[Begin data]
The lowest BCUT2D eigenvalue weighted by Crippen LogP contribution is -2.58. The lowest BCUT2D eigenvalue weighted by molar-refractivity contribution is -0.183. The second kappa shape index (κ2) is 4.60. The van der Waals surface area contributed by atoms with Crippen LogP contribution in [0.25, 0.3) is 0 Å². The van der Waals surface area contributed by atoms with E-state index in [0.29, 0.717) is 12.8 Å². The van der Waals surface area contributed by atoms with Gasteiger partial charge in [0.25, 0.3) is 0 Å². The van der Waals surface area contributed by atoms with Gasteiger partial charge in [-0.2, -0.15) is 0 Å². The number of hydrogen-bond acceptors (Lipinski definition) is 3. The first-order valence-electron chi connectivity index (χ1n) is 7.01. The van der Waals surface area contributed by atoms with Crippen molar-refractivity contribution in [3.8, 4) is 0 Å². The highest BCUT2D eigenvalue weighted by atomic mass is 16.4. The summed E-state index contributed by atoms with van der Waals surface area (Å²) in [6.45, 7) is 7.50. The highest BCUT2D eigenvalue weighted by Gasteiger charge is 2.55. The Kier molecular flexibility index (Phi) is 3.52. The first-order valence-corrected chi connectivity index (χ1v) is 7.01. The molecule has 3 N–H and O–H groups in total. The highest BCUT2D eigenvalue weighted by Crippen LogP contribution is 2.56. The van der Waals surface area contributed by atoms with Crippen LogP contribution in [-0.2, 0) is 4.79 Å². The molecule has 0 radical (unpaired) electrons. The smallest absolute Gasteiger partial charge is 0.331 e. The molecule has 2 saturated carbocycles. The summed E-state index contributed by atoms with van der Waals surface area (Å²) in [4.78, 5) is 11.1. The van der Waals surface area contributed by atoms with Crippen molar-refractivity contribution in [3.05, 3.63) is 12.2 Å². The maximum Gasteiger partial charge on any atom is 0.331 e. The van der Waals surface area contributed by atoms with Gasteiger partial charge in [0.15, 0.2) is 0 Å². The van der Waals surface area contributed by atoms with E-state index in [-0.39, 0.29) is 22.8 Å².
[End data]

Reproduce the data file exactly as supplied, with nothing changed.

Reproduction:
The lowest BCUT2D eigenvalue weighted by Crippen LogP contribution is -2.58. The lowest BCUT2D eigenvalue weighted by molar-refractivity contribution is -0.183. The second kappa shape index (κ2) is 4.60. The van der Waals surface area contributed by atoms with Crippen LogP contribution in [0.25, 0.3) is 0 Å². The van der Waals surface area contributed by atoms with E-state index in [0.29, 0.717) is 12.8 Å². The van der Waals surface area contributed by atoms with Gasteiger partial charge in [0.25, 0.3) is 0 Å². The van der Waals surface area contributed by atoms with Gasteiger partial charge in [-0.2, -0.15) is 0 Å². The number of hydrogen-bond acceptors (Lipinski definition) is 3. The first-order valence-electron chi connectivity index (χ1n) is 7.01. The van der Waals surface area contributed by atoms with Crippen molar-refractivity contribution in [3.8, 4) is 0 Å². The highest BCUT2D eigenvalue weighted by atomic mass is 16.4. The summed E-state index contributed by atoms with van der Waals surface area (Å²) in [6.45, 7) is 7.50. The highest BCUT2D eigenvalue weighted by Gasteiger charge is 2.55. The Kier molecular flexibility index (Phi) is 3.52. The first-order valence-corrected chi connectivity index (χ1v) is 7.01. The molecule has 3 N–H and O–H groups in total. The highest BCUT2D eigenvalue weighted by Crippen LogP contribution is 2.56. The van der Waals surface area contributed by atoms with Crippen LogP contribution in [-0.2, 0) is 4.79 Å². The molecule has 0 radical (unpaired) electrons. The smallest absolute Gasteiger partial charge is 0.331 e. The molecule has 2 saturated carbocycles. The summed E-state index contributed by atoms with van der Waals surface area (Å²) in [4.78, 5) is 11.1. The van der Waals surface area contributed by atoms with Crippen molar-refractivity contribution in [3.05, 3.63) is 12.2 Å². The maximum Gasteiger partial charge on any atom is 0.331 e. The van der Waals surface area contributed by atoms with Gasteiger partial charge in [0.15, 0.2) is 0 Å². The van der Waals surface area contributed by atoms with E-state index in [-0.39, 0.29) is 22.8 Å².